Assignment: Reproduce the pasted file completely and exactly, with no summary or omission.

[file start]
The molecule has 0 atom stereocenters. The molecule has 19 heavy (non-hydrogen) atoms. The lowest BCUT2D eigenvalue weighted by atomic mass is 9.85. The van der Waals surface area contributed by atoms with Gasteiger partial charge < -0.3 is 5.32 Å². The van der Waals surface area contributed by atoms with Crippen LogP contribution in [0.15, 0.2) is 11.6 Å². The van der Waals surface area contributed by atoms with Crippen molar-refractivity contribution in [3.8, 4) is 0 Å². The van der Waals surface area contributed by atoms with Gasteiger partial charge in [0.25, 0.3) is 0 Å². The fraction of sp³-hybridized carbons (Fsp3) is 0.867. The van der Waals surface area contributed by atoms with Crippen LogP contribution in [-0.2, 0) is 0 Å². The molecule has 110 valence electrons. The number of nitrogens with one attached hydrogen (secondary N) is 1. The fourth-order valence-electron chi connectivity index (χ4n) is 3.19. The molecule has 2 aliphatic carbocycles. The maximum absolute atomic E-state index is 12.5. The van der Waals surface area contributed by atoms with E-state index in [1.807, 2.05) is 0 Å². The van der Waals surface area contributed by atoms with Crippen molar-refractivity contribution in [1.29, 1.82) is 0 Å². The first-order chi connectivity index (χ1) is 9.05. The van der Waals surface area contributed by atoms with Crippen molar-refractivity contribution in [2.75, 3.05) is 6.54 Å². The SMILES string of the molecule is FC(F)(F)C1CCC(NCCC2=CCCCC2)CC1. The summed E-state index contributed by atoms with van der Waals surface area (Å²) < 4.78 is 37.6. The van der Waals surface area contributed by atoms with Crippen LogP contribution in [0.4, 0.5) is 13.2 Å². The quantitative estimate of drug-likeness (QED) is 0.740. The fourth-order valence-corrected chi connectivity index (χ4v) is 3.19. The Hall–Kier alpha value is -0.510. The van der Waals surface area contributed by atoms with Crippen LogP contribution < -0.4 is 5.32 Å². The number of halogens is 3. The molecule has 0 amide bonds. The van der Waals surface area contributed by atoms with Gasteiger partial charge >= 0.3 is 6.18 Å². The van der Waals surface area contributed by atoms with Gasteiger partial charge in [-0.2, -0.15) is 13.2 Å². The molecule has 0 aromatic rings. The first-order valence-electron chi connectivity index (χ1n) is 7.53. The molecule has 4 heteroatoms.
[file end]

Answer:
The molecule has 0 atom stereocenters. The molecule has 19 heavy (non-hydrogen) atoms. The lowest BCUT2D eigenvalue weighted by atomic mass is 9.85. The van der Waals surface area contributed by atoms with Gasteiger partial charge < -0.3 is 5.32 Å². The van der Waals surface area contributed by atoms with Crippen LogP contribution in [0.15, 0.2) is 11.6 Å². The van der Waals surface area contributed by atoms with Crippen molar-refractivity contribution in [3.8, 4) is 0 Å². The van der Waals surface area contributed by atoms with Gasteiger partial charge in [0.25, 0.3) is 0 Å². The fraction of sp³-hybridized carbons (Fsp3) is 0.867. The van der Waals surface area contributed by atoms with Crippen LogP contribution in [-0.2, 0) is 0 Å². The molecule has 110 valence electrons. The number of nitrogens with one attached hydrogen (secondary N) is 1. The fourth-order valence-electron chi connectivity index (χ4n) is 3.19. The molecule has 2 aliphatic carbocycles. The maximum absolute atomic E-state index is 12.5. The van der Waals surface area contributed by atoms with E-state index in [1.807, 2.05) is 0 Å². The van der Waals surface area contributed by atoms with Crippen molar-refractivity contribution in [1.29, 1.82) is 0 Å². The first-order chi connectivity index (χ1) is 9.05. The van der Waals surface area contributed by atoms with Crippen molar-refractivity contribution in [2.75, 3.05) is 6.54 Å². The SMILES string of the molecule is FC(F)(F)C1CCC(NCCC2=CCCCC2)CC1. The summed E-state index contributed by atoms with van der Waals surface area (Å²) < 4.78 is 37.6. The van der Waals surface area contributed by atoms with Crippen LogP contribution in [0.4, 0.5) is 13.2 Å². The quantitative estimate of drug-likeness (QED) is 0.740. The fourth-order valence-corrected chi connectivity index (χ4v) is 3.19. The Hall–Kier alpha value is -0.510. The van der Waals surface area contributed by atoms with Crippen LogP contribution < -0.4 is 5.32 Å². The number of halogens is 3. The molecule has 0 amide bonds. The van der Waals surface area contributed by atoms with Gasteiger partial charge >= 0.3 is 6.18 Å². The van der Waals surface area contributed by atoms with Gasteiger partial charge in [-0.2, -0.15) is 13.2 Å². The molecule has 0 aromatic rings. The first-order valence-electron chi connectivity index (χ1n) is 7.53. The molecule has 4 heteroatoms.